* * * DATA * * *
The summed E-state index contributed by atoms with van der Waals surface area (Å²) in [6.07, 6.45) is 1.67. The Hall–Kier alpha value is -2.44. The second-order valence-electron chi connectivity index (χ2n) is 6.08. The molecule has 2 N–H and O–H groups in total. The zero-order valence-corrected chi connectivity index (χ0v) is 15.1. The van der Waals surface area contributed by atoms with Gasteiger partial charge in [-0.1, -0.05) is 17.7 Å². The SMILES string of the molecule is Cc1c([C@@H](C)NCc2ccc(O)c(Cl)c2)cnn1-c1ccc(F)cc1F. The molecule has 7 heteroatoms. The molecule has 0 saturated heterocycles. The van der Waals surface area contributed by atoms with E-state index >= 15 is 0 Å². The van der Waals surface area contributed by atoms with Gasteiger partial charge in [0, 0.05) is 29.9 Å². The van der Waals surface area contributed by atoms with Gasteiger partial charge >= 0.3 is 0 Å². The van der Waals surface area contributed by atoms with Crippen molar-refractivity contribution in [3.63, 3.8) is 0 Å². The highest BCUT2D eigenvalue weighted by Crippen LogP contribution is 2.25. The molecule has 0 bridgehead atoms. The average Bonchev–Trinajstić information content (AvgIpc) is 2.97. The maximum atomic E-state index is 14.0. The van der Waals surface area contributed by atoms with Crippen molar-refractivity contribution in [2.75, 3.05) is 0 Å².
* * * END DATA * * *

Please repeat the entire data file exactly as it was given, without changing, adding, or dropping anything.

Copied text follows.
The summed E-state index contributed by atoms with van der Waals surface area (Å²) in [6.07, 6.45) is 1.67. The Hall–Kier alpha value is -2.44. The second-order valence-electron chi connectivity index (χ2n) is 6.08. The molecule has 2 N–H and O–H groups in total. The zero-order valence-corrected chi connectivity index (χ0v) is 15.1. The van der Waals surface area contributed by atoms with Gasteiger partial charge in [-0.1, -0.05) is 17.7 Å². The SMILES string of the molecule is Cc1c([C@@H](C)NCc2ccc(O)c(Cl)c2)cnn1-c1ccc(F)cc1F. The molecule has 7 heteroatoms. The molecule has 0 saturated heterocycles. The van der Waals surface area contributed by atoms with E-state index >= 15 is 0 Å². The van der Waals surface area contributed by atoms with Gasteiger partial charge in [0, 0.05) is 29.9 Å². The van der Waals surface area contributed by atoms with Gasteiger partial charge >= 0.3 is 0 Å². The van der Waals surface area contributed by atoms with Crippen molar-refractivity contribution in [3.63, 3.8) is 0 Å². The highest BCUT2D eigenvalue weighted by Crippen LogP contribution is 2.25. The molecule has 0 bridgehead atoms. The average Bonchev–Trinajstić information content (AvgIpc) is 2.97. The maximum atomic E-state index is 14.0. The van der Waals surface area contributed by atoms with Crippen molar-refractivity contribution in [2.75, 3.05) is 0 Å².